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My new e46 project

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Signing off for the day. Wanted to get some of it sealed off before I leave it over night.l. Looking pretty darn straight. It's the second half of the the panel that needs some work.




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Looking a hell of alot better

Can see a few tiny grooves with the primer on.

Not long to sign off on this side







Edited by 325_driver
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While the weather's been crap, and the OBD is now reading the car, I thought i would dig into the final warning light on the dash, the ABS

Thought this might be a helpful write up if anyone else comes across this problem, because I would say wiring / connection issues are probably more common than the actual pre-tensioner failing.

** Edit **

I'm writing this because I don't want anyone else reading this to get the wrong idea or bad information, as I am aware pretensioners and air bags have pyro charges in them.

If you're planning on doing your own testing, seek advice from an electrician about this and follow correct procedures before commencing.

The battery had been disconnected for atleast 15 minutes prior to me unplugging or inspecting any harnesses / plugs.

The pretensioner was removed from the seat and placed in a vice when I tested for ohms.

To measure resistance of the pre-tensioner the short tabs need to be dis-engaged, i'm aware why these are there, to prevent the device accidentally being set off outside of it's intended purpose in a crash. 

I am aware that a multi meter sends a small amount of current in order to measure resistance, from what I've always been told on a 200 ohm scale a maximum of 3 volts will be used, which I am told is not enough to set off a pyro charge but seek your own advice on this.

I am also aware that static electricity carries enough voltage to set off a pyro charge

The purpose in why I posted this up in the first place was more to show where the failure for me occurred, as I couldn't find much about it specifically online about "Low resistance" fault, and the small adjustment I made to ensure the shorts are dis engaged when plugged in, doesn't compromise the safety circuit of the pre-tensioner, when the plug comes out, the shorts engage again anyway.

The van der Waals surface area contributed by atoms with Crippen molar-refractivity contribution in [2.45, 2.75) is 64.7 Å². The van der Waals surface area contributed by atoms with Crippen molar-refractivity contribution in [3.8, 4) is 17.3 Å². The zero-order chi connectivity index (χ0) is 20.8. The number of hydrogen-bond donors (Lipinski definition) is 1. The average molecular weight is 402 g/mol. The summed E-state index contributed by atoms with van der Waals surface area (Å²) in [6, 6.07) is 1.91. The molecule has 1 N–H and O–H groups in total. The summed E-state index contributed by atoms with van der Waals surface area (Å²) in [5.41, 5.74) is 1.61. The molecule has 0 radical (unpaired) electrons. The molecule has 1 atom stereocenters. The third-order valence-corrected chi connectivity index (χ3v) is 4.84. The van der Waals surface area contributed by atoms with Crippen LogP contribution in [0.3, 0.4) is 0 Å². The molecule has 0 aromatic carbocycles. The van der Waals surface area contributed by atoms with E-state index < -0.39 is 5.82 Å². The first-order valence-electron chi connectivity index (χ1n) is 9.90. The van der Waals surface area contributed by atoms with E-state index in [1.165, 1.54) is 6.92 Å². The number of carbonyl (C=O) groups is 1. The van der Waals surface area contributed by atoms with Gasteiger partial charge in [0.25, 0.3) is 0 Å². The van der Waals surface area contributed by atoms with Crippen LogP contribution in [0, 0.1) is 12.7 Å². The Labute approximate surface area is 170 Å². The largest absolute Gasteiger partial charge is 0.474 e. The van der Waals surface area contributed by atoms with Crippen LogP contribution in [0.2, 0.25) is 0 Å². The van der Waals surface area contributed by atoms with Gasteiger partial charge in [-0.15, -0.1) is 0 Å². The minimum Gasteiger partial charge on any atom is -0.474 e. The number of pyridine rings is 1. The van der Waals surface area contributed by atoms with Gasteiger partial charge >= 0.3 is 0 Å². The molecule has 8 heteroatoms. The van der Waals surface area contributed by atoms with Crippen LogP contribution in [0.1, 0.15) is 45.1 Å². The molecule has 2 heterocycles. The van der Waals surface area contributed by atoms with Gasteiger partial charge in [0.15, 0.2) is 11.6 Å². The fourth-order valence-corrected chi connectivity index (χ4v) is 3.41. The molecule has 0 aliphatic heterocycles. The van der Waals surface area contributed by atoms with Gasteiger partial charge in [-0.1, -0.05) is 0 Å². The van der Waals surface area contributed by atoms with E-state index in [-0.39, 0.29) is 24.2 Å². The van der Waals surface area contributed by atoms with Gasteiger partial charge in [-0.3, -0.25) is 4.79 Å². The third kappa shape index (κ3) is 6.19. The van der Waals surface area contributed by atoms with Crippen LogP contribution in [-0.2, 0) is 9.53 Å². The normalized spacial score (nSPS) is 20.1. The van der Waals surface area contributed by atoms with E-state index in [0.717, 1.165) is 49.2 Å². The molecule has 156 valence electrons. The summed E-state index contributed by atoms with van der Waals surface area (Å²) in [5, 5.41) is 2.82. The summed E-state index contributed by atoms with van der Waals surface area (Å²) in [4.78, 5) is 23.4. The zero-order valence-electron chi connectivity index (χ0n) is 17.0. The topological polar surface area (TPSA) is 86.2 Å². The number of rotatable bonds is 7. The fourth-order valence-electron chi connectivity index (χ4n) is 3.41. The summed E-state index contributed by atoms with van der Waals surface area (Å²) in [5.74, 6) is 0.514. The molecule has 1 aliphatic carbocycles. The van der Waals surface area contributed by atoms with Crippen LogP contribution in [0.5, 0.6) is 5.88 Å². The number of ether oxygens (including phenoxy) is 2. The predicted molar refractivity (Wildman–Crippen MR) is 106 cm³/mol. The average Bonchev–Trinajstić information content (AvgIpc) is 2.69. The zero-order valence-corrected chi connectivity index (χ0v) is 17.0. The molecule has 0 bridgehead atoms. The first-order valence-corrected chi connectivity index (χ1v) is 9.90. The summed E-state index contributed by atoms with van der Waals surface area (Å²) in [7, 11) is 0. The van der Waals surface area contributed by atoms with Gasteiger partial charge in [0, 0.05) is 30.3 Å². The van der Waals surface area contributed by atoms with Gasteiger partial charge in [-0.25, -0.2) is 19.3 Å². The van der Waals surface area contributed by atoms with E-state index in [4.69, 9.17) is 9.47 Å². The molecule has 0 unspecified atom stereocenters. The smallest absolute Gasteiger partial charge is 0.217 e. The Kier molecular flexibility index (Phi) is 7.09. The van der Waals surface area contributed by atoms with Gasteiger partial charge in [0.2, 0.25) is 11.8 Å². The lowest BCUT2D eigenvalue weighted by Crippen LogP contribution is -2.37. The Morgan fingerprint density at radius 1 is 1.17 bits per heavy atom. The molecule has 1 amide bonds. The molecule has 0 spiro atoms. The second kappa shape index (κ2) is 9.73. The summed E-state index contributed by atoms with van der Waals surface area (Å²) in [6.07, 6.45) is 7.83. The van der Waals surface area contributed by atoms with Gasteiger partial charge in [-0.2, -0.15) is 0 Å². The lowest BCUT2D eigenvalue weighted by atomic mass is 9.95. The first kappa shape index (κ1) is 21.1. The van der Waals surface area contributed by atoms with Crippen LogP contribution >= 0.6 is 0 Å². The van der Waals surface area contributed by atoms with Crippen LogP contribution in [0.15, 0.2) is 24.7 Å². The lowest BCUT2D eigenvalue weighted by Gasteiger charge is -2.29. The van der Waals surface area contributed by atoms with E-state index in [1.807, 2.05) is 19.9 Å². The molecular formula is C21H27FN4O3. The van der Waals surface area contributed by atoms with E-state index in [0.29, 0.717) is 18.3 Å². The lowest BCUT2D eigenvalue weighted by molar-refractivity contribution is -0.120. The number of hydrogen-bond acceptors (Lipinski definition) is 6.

** Edit **

So the 2 codes it pull was 

- resistance too high passenger, I pulled the pre tensioner plug out, cleaned it put it back in, and that code went away

- resistance too low driver side, pulled the plug out cleaned it, put it back in and code persisted.

From my research that code of low resistance is usually a sign of either a failed pre-tensioner, or one that has been deployed.

Found a spare one with wiring at pickapart for $12, so swapped both tensioners onto both sets of wiring, no avail

Took the driver seat out again, measured the ohms on the pre-tensioner, seemed to be Ok about between 1-2 ohm ish (not sure my leads on the multimeter are still 100% accurate anymore)


Plugged it in, and measured from the larger plug, you have to dis-engage the metal tab from the pin in there too, which is a pain, And measured 0 ohm.

So still suggesting a short circuit some where.


Cut the wiring insulation from the main plug to look for a break in the connection, found nothing.


So thought that's strange, which left me with something at the plug in the pre-tensioner end

I thought maybe when it was plugged in, the tabs weren't disengaging from the pins, thus creating a 0 ohm curcuit,

tried adjusting the tabs a bit so it would push back easier with the plug engaged to no avail,

so I adjusted the end of the plug by adding a tiny bit of a lip to push back those tabs when I inserted it


Measured it from the larger connector and sure enough, showing correct ohms again


Installed tensioner back on the seat, plugged it back in, then connected the battery.

Loaded up ISTA, reset the Errors, and warning light finally gone!

Hope this helps, wrote it up because I was struggling to find a description of this specific issue, about the plug not disengaging the metal tabs (that act as a fail safe) when performing service work

Onto more body work tomorrow, got to get rid of some final low spots.

Edited by 325_driver
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So you were testing for ohms back into the pre-tensioner after disengaging the safety shorting bar.  The pre-tensioner didn't go off?  You were lucky. 

I have heard of others who have had the pre-tensioner or airbag go off in front of them when doing this sort of testing.  The 9V battery in the multi-meter can have sufficient energy to set them off.  BMW have put the safety shorting bars there for a reason.

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** EDIT ** 

For the sake of safety I have updated my original post on it, I don't want people getting the wrong idea about what I was posting up, since I am talking about components of the SRS system.

Edited by 325_driver

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11 hours ago, zero said:

No mixing

I think I might actually get some, over the years mixing up a small amount of filler has really started to get to me for the tiny bits.

Been meaning to get some but keep forgetting every time I order panel and prep stuff haha.

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